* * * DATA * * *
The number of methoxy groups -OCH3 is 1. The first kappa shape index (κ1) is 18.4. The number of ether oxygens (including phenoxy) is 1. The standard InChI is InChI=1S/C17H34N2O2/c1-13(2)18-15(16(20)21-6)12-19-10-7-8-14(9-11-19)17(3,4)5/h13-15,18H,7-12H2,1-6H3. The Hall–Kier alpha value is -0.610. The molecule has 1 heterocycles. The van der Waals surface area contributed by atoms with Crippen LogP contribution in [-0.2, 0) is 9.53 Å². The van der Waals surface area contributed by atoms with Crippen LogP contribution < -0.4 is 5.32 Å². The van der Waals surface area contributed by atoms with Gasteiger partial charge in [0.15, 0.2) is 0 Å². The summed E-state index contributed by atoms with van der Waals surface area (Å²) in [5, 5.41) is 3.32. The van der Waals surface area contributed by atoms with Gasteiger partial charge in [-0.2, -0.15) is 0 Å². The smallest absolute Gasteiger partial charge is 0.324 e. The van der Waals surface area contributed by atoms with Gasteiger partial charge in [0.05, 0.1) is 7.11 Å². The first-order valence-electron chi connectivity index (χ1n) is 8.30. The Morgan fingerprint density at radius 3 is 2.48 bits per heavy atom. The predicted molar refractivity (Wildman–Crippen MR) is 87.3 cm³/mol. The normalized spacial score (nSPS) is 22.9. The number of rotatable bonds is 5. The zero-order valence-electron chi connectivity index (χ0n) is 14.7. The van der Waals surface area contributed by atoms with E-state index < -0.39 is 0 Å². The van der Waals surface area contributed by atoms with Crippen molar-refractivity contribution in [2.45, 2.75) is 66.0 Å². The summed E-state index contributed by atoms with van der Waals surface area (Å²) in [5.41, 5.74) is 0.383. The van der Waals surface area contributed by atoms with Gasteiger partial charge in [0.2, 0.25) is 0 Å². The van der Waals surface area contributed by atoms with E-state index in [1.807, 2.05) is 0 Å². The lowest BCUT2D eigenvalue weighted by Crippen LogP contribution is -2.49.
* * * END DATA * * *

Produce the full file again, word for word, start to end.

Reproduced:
The number of methoxy groups -OCH3 is 1. The first kappa shape index (κ1) is 18.4. The number of ether oxygens (including phenoxy) is 1. The standard InChI is InChI=1S/C17H34N2O2/c1-13(2)18-15(16(20)21-6)12-19-10-7-8-14(9-11-19)17(3,4)5/h13-15,18H,7-12H2,1-6H3. The Hall–Kier alpha value is -0.610. The molecule has 1 heterocycles. The van der Waals surface area contributed by atoms with Crippen LogP contribution in [-0.2, 0) is 9.53 Å². The van der Waals surface area contributed by atoms with Crippen LogP contribution < -0.4 is 5.32 Å². The van der Waals surface area contributed by atoms with Gasteiger partial charge in [0.15, 0.2) is 0 Å². The summed E-state index contributed by atoms with van der Waals surface area (Å²) in [5, 5.41) is 3.32. The van der Waals surface area contributed by atoms with Gasteiger partial charge in [-0.2, -0.15) is 0 Å². The smallest absolute Gasteiger partial charge is 0.324 e. The van der Waals surface area contributed by atoms with Gasteiger partial charge in [0.05, 0.1) is 7.11 Å². The first-order valence-electron chi connectivity index (χ1n) is 8.30. The Morgan fingerprint density at radius 3 is 2.48 bits per heavy atom. The predicted molar refractivity (Wildman–Crippen MR) is 87.3 cm³/mol. The normalized spacial score (nSPS) is 22.9. The number of rotatable bonds is 5. The zero-order valence-electron chi connectivity index (χ0n) is 14.7. The van der Waals surface area contributed by atoms with E-state index < -0.39 is 0 Å². The van der Waals surface area contributed by atoms with Crippen molar-refractivity contribution in [2.45, 2.75) is 66.0 Å². The summed E-state index contributed by atoms with van der Waals surface area (Å²) in [5.41, 5.74) is 0.383. The van der Waals surface area contributed by atoms with Gasteiger partial charge in [0.2, 0.25) is 0 Å². The van der Waals surface area contributed by atoms with E-state index in [1.807, 2.05) is 0 Å². The lowest BCUT2D eigenvalue weighted by Crippen LogP contribution is -2.49.